Governor of Oxford[edit]

On Christmas Day 1644 the King made Gage Governor of Oxford, in place of the Catholic Sir Arthur Aston (1590-1649), thus earning in Aston a bitter enemy who made every effort to discredit him and undermine his authority. The time for this mischief was short, however. The following month Gage was mortally wounded in a skirmish at Culham Bridge near Abingdon on 11 January 1645. Two days later he was given an impressive military funeral at Christ Church Cathedral, Oxford, where he is buried. His memorial is in the Lucy Chapel, off the South Transept. The Latin inscription reads:

Here lies the troop commander Henry Gage, Knight, son and heir of John Gage of Haling, Esquire, in the country of Surrey, great-grandson of John Gage of the most noble order of Knights of the Garter. He served in Belgium over 20 years in every battle and the sieges of Bergen-op-Zoom, Breda and especially St. Omer. Sent from Belgium to the King of Great Britain he brought equipment for seven thousand troops. Given a command he took Boarstall House by storm and later, when the garrison of Basing House was cut off from supplies, he showed great energy and, when hope had already been abandoned, brought them provisions. Together with the Count of Northampton he relieved the garrison of Banbury. He was knighted for this and subsequently for the second time drove the enemy from Basing House. He was now made Governor of Oxford. But in an action near the bridge at Culham, while boldly leading his men in a third assault on the enemy, he was hit by a bullet and killed on 11 January 1645 at the age of 47. In solemn mourning his funeral was attended by members of the Royal Family, Noblemen, Soldiers, Members of the University and citizens (of Oxford), all manifesting their grief at the loss of a man outstanding for his natural genius, skill in languages, military renown, sense of duty, loyalty and love for his King and Country. This memorial was set up by his mourning and grieving brother George Gage. The Eternal Prefer to the Temporary.[9]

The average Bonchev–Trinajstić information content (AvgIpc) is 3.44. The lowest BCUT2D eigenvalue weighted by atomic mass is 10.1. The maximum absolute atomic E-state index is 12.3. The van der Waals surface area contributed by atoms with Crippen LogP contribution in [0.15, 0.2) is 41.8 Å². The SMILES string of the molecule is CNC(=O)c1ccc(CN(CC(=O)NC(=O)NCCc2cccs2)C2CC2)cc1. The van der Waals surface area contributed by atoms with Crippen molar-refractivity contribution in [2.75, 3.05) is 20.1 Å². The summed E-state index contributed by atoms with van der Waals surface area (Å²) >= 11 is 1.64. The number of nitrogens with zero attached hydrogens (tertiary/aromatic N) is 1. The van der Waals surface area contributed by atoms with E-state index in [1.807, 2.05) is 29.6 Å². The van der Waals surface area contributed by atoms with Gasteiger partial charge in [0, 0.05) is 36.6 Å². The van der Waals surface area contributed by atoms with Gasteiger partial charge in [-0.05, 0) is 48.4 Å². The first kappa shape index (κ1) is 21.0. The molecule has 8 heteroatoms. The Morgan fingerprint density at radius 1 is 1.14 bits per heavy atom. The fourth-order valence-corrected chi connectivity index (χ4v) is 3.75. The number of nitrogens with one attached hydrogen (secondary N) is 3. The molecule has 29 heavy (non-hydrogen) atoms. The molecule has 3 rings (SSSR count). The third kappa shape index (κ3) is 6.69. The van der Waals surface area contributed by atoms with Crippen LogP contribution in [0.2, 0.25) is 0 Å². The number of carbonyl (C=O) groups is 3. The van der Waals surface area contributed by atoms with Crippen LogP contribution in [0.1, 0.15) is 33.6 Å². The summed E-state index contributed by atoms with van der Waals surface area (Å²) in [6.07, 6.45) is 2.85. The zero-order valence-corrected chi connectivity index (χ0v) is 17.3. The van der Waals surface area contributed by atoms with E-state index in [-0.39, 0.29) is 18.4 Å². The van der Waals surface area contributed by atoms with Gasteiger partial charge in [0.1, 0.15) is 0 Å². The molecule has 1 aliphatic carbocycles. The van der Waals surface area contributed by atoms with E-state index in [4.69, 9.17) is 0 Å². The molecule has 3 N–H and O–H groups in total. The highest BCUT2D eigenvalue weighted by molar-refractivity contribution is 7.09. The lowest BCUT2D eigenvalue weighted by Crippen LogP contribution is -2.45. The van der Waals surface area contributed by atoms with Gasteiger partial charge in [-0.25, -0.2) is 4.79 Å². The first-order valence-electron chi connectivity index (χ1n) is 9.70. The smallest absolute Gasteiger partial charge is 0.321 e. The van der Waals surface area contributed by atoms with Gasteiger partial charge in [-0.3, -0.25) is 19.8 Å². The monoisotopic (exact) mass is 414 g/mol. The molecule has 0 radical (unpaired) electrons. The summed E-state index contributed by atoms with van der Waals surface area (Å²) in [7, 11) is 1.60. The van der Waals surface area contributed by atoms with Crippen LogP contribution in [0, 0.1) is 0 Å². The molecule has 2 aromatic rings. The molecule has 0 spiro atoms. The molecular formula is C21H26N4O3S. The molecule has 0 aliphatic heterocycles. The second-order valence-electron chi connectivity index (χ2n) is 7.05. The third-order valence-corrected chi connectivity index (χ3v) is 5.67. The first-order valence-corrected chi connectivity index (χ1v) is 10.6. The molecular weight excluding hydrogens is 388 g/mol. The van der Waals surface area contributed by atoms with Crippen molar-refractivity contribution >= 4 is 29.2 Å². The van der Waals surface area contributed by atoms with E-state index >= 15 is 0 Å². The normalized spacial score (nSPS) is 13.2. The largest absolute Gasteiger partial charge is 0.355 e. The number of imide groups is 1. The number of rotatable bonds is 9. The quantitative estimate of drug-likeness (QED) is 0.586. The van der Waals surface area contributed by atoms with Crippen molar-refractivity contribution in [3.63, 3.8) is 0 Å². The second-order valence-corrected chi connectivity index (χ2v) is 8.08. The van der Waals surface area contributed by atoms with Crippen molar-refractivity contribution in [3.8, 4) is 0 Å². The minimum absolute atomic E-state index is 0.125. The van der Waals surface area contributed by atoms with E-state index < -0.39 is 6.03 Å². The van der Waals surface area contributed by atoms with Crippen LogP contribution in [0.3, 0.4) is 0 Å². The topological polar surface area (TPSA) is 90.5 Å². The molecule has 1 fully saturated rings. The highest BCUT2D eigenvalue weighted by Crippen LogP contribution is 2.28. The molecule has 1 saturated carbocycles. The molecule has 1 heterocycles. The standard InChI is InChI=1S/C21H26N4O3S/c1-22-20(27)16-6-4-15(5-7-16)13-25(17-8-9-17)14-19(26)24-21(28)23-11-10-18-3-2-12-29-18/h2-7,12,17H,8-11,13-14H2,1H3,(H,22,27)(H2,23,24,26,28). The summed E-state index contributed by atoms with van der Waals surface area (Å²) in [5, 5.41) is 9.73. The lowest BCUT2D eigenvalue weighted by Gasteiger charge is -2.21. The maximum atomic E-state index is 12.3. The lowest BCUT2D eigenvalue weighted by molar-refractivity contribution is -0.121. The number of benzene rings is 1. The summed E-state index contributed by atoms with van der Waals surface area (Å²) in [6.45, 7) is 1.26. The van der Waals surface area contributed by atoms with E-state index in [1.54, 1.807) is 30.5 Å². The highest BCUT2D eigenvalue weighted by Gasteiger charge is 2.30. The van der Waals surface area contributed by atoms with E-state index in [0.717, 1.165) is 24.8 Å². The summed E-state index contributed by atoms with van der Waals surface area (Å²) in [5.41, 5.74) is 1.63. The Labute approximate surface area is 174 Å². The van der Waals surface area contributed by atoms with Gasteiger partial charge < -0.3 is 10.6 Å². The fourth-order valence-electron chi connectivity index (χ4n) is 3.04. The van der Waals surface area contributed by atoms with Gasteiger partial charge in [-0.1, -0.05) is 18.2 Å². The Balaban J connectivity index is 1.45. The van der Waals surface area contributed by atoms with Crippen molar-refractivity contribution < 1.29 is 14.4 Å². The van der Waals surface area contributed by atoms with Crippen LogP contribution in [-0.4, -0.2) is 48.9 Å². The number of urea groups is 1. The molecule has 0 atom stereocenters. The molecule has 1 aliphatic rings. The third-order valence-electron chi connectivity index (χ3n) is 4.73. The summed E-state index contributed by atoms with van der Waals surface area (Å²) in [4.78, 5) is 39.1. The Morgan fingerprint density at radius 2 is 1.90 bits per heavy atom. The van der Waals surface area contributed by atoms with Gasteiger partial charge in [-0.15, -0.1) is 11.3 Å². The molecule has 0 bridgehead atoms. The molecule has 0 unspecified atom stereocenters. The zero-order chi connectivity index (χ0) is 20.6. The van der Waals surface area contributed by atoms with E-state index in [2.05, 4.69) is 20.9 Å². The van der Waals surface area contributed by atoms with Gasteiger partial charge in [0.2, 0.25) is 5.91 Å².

A short biography by Edward Walsingham was published as a pamphlet under the title Alter Britanniæ Heros: Or, The Life of the Most Honourable Knight, Sir Henry Gage, Late Governour of Oxford, Epitomiz'd (Oxford: Leonard Lichfield, 1645).

Family[edit]

Henry married Mary Daniel, who bore him six children, two sons and four daughters.[10]

Notes[edit]

  1. ^ "Sir Henry GAGE". wc.rootsweb.ancestry.com. Retrieved 14 December 2012. 
  2. ^ Geoffrey Holt, St Omers and Bruges Colleges, 1593-1773: A Biographical Dictionary (Catholic Record Society Publications 69, 1979), p. 109.
  3. ^ "Sir Henry Gage, Royalist, 1597-1645". www.british-civil-wars.co.uk. Retrieved 14 December 2012. 
  4. ^ "SIR HENRY GAGE (1597-1645)". www.marquisofwinchesters.co.uk. Retrieved 14 December 2012. 
  5. ^ A. J. Loomie, "Gondomar's Selection of English Officers in 1622", English Historical Review 88 (1973), pp. 574-581.
  6. ^ DNB.
  7. ^ Quoted in George Steinman Steinman, Some Account of the Manor of Haling, in the Parish of Croydon, Surrey (1835), pp. 42-43.
  8. ^ Anthony Wood, The History and Antiquities of the Colleges and Halls in the University of Oxford, edited by John Gutch, volume 3 (Oxford, 1786), pp. 479-480.
  9. ^ DNB.

References[edit]

External links[edit]

A portrait c. 1640 by the artist Weesop is in the National Portrait Gallery, London, npg.org.uk

For the family tree of the Gages for this period:

For the story of the Basing House siege: